Up into the stands the England players clambered to find their families, taking the consolatory hugs but unsure quite how to feel. Across 80 minutes in Paris, their belief had been replaced by disbelief and then by desperation and dejection, England threatening the unthinkable and taking the world champions to the brink.
For most of a sodden Stade de France evening, a Rugby World Cup final was within their grasp. A South Africa side superior in most areas were dragged down into the sort of slugfest the Springboks would usually favour, and very nearly bested at their own game. England had given their all but it was still not enough, one stable scrum, one Handre Pollard slip or slice, short of stunning the world champions.
The emotional maelstrom of this defeat will swirl rather differently to the feelings that eddied after the 2019 World Cup final disaster. “I’m proud of our performance,” were virtually the first words out of the mouth of wing Elliot Daly. “I think we shocked them. I don’t think they knew how to get into the game.”
“I think we knew what was coming and we knew we could perform like this,” added Daly, virtually unused in open play but outstanding as a kick chaser to exemplify the squad’s buy-in to a strategy that so nearly proved successful.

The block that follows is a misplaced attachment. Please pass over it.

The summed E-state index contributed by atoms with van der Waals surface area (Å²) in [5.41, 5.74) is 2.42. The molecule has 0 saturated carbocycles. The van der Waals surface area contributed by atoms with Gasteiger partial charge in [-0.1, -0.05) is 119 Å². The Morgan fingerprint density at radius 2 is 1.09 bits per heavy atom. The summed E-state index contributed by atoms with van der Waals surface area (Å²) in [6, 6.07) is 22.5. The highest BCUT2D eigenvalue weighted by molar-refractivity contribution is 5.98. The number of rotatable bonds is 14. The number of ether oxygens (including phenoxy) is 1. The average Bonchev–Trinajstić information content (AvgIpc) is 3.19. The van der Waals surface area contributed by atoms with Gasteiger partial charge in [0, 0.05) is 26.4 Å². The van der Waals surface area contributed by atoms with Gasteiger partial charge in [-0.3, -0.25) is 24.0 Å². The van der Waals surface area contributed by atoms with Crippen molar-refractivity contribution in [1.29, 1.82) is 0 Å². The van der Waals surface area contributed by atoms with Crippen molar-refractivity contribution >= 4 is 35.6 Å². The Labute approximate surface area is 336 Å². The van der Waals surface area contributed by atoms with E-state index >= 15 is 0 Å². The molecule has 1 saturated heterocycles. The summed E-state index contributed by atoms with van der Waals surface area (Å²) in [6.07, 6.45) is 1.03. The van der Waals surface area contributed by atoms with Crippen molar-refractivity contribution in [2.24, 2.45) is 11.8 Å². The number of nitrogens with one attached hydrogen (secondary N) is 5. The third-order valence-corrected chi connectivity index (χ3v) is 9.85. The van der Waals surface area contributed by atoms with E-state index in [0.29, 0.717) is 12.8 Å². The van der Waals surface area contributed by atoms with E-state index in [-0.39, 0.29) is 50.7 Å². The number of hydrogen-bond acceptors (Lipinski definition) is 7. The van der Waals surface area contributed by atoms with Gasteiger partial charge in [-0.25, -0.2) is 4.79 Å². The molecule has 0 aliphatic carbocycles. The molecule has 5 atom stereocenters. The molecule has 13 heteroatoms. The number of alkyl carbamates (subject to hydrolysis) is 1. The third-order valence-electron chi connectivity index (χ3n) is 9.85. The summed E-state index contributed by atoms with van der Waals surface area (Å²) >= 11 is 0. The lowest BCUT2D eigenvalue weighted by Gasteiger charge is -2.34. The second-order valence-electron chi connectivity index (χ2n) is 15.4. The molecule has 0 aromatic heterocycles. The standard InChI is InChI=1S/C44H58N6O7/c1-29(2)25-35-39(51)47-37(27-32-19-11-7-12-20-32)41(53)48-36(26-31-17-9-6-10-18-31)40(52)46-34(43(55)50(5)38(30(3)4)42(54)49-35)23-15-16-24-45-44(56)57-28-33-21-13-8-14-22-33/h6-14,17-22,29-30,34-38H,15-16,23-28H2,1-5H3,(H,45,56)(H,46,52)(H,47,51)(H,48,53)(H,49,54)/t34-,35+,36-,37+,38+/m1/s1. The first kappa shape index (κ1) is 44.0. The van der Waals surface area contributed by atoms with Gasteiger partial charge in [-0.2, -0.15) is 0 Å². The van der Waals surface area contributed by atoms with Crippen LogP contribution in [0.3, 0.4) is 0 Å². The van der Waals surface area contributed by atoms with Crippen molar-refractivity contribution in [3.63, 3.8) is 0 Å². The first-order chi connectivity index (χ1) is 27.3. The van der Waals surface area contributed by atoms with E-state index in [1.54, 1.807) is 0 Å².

The finer points of Steve Borthwick’s tactical plan had been put in place this week but this was a performance England had been building towards since long ago. A flawed side did not come to France to thrill; winning by any means necessary had been a consistent theme.
If necessity is oft the mother of invention, England at this tournament have also proved the pair can be enemies. This was a campaign at which they seemed to intentionally limit their attacking innovation or ingenuity– recognising a need to figure themselves out on the fly, they settled on an effective and eminently executable gameplan that could be implemented quickly.
It came so close to working in Saturday’s semi-final; their effort, accuracy and competitiveness in the key contests were spot on. At the 65-minute mark, England outside backs had a combined 17 metres carried, all from one Freddie Steward kick return. The two number 13s’ offensive output on the final whistle amounted to one late Joe Marchant lug; South Africa centre Jesse Kriel went the full 80 minutes without an attacking touch.
“We came with a plan to win the game but we fell a little bit short,” reflected Borthwick. “But the players should be incredibly proud. We put ourselves in a position to win against the world champions.
“We were playing against a coaching team who have been in place since 2018. We’ve had four months. I’ve asked the players to approach training and the game in a different way; for the players to be willing to change is all credit to them.”
This was a night from which the head coach will take heart, a public perhaps struggling to warm to this England team are now recognising the progress made. There will be a need to layer on much, much more to consistently mix it with the world’s best but the rapidly laid foundations look rock solid. In time, perhaps the ugly duckling performances will turn into white swans.